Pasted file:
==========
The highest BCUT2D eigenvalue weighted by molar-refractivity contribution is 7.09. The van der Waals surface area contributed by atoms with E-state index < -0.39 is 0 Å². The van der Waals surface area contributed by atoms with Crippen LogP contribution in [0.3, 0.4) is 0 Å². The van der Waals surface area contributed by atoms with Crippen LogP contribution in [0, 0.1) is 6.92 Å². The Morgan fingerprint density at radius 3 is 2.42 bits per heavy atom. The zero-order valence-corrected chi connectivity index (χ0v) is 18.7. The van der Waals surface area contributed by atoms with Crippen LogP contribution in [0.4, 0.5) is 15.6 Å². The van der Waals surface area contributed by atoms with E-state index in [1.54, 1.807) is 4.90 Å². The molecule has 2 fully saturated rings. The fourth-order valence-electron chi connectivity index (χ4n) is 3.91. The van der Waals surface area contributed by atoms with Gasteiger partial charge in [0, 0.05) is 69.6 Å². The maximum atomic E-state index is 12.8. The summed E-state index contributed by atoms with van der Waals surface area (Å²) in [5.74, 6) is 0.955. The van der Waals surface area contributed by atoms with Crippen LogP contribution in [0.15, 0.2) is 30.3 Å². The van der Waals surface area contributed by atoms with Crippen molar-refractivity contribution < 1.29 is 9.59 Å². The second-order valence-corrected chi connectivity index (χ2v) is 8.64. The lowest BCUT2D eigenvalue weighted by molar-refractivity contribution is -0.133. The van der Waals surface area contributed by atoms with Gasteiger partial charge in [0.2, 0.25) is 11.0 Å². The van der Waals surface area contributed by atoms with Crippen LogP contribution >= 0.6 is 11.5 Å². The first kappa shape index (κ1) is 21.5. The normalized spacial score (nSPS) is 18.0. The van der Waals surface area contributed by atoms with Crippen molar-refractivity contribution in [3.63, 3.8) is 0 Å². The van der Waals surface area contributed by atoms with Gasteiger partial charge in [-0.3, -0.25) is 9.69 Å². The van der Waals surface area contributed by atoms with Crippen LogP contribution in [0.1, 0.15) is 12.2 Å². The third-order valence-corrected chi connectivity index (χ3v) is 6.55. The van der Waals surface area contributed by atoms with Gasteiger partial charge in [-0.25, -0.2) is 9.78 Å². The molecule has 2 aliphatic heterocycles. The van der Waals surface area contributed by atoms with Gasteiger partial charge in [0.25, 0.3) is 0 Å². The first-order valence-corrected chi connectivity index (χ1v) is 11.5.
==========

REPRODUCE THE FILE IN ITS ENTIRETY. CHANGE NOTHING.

The highest BCUT2D eigenvalue weighted by molar-refractivity contribution is 7.09. The van der Waals surface area contributed by atoms with E-state index < -0.39 is 0 Å². The van der Waals surface area contributed by atoms with Crippen LogP contribution in [0.3, 0.4) is 0 Å². The van der Waals surface area contributed by atoms with Crippen LogP contribution in [0, 0.1) is 6.92 Å². The Morgan fingerprint density at radius 3 is 2.42 bits per heavy atom. The zero-order valence-corrected chi connectivity index (χ0v) is 18.7. The van der Waals surface area contributed by atoms with Crippen LogP contribution in [0.4, 0.5) is 15.6 Å². The van der Waals surface area contributed by atoms with E-state index in [1.54, 1.807) is 4.90 Å². The molecule has 2 fully saturated rings. The fourth-order valence-electron chi connectivity index (χ4n) is 3.91. The van der Waals surface area contributed by atoms with Gasteiger partial charge in [0, 0.05) is 69.6 Å². The maximum atomic E-state index is 12.8. The summed E-state index contributed by atoms with van der Waals surface area (Å²) in [5.74, 6) is 0.955. The van der Waals surface area contributed by atoms with Crippen LogP contribution in [0.15, 0.2) is 30.3 Å². The van der Waals surface area contributed by atoms with Crippen molar-refractivity contribution < 1.29 is 9.59 Å². The second-order valence-corrected chi connectivity index (χ2v) is 8.64. The lowest BCUT2D eigenvalue weighted by molar-refractivity contribution is -0.133. The van der Waals surface area contributed by atoms with Gasteiger partial charge in [0.2, 0.25) is 11.0 Å². The van der Waals surface area contributed by atoms with Crippen LogP contribution >= 0.6 is 11.5 Å². The first kappa shape index (κ1) is 21.5. The normalized spacial score (nSPS) is 18.0. The van der Waals surface area contributed by atoms with Crippen molar-refractivity contribution in [3.63, 3.8) is 0 Å². The van der Waals surface area contributed by atoms with Gasteiger partial charge in [-0.3, -0.25) is 9.69 Å². The van der Waals surface area contributed by atoms with Crippen LogP contribution in [0.1, 0.15) is 12.2 Å². The third-order valence-corrected chi connectivity index (χ3v) is 6.55. The van der Waals surface area contributed by atoms with Gasteiger partial charge in [-0.25, -0.2) is 9.78 Å². The molecule has 2 aliphatic heterocycles. The van der Waals surface area contributed by atoms with Gasteiger partial charge in [0.25, 0.3) is 0 Å². The first-order valence-corrected chi connectivity index (χ1v) is 11.5.